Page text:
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This paper investigates the concept of social
roles in ethnographic fieldwork, its place in the global literature discussing
qualitative research methods, and its application in the Ethiopian ethnographic
fieldwork. I discuss that social roles are
all about seeing one’s role and status, in this case, as researchers, in the
social structure of a society or community we do the ethnographic research.
Based on my own experience and the experience of other ethnographers elsewhere,
I argue that a conscious use of our
social roles is a sin qua non for successful
ethnographic fieldwork. However, this concept has been given less emphasis in
the literature of qualitative research methods.
Social roles in the ethnographic fieldwork are especially less known in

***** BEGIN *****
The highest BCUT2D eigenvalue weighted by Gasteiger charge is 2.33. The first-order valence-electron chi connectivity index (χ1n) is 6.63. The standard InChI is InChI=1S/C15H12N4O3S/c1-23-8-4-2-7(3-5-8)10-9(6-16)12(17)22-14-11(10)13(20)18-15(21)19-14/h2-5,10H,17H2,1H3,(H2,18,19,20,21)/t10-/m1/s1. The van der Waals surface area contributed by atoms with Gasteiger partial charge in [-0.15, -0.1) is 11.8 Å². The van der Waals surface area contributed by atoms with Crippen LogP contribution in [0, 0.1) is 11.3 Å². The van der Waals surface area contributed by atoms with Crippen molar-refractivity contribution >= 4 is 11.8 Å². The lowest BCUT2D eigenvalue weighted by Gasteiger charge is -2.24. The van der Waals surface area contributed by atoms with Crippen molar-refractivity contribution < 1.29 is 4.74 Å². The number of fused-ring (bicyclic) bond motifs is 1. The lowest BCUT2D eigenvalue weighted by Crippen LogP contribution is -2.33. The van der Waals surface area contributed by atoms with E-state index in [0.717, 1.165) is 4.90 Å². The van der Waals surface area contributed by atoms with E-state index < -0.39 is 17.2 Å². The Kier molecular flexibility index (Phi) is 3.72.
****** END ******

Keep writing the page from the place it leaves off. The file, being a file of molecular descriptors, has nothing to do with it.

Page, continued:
the Ethiopian ethnographic research experience.
The author used a consent sheet where he asked each participant consent for participation. The researcher signed on each consent sheet. I attached a template of the consent sheet to this form. Besides getting informed consent from each participant, I also received approval from the Institute of Ethiopian Studies, Addis Ababa University, for the conduct of the research. The approval is given, among other things, after a review of the soundness of the ethical approach.